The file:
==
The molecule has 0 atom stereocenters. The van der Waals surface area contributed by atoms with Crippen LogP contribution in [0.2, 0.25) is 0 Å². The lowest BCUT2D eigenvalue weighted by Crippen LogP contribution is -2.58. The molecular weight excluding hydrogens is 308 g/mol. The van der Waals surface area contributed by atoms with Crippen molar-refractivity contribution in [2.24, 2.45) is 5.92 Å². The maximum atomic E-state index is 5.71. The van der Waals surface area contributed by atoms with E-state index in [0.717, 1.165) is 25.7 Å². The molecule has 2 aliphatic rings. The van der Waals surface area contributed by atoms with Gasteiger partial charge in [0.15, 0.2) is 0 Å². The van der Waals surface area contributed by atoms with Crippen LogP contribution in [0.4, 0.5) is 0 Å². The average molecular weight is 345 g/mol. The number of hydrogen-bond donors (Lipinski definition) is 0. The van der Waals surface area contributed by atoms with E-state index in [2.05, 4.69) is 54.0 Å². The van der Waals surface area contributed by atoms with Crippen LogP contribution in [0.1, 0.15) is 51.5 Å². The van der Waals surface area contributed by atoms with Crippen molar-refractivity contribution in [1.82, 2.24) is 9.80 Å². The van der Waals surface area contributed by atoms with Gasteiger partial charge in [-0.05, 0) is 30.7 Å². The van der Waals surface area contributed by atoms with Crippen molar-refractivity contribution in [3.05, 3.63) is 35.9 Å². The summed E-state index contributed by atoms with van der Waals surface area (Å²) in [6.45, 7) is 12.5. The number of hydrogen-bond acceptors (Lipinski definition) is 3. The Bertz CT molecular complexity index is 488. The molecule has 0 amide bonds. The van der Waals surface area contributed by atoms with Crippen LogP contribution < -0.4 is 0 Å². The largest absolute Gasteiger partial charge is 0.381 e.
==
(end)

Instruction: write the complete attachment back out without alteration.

The molecule has 0 atom stereocenters. The van der Waals surface area contributed by atoms with Crippen LogP contribution in [0.2, 0.25) is 0 Å². The lowest BCUT2D eigenvalue weighted by Crippen LogP contribution is -2.58. The molecular weight excluding hydrogens is 308 g/mol. The van der Waals surface area contributed by atoms with Crippen molar-refractivity contribution in [2.24, 2.45) is 5.92 Å². The maximum atomic E-state index is 5.71. The van der Waals surface area contributed by atoms with E-state index in [0.717, 1.165) is 25.7 Å². The molecule has 2 aliphatic rings. The van der Waals surface area contributed by atoms with Gasteiger partial charge in [0.15, 0.2) is 0 Å². The van der Waals surface area contributed by atoms with Crippen LogP contribution in [0.4, 0.5) is 0 Å². The average molecular weight is 345 g/mol. The number of hydrogen-bond donors (Lipinski definition) is 0. The van der Waals surface area contributed by atoms with E-state index in [2.05, 4.69) is 54.0 Å². The van der Waals surface area contributed by atoms with Crippen LogP contribution in [0.1, 0.15) is 51.5 Å². The van der Waals surface area contributed by atoms with Crippen molar-refractivity contribution in [1.82, 2.24) is 9.80 Å². The van der Waals surface area contributed by atoms with Gasteiger partial charge in [-0.05, 0) is 30.7 Å². The van der Waals surface area contributed by atoms with Crippen molar-refractivity contribution in [3.05, 3.63) is 35.9 Å². The summed E-state index contributed by atoms with van der Waals surface area (Å²) in [6.45, 7) is 12.5. The number of hydrogen-bond acceptors (Lipinski definition) is 3. The Bertz CT molecular complexity index is 488. The molecule has 0 amide bonds. The van der Waals surface area contributed by atoms with Crippen LogP contribution < -0.4 is 0 Å². The largest absolute Gasteiger partial charge is 0.381 e.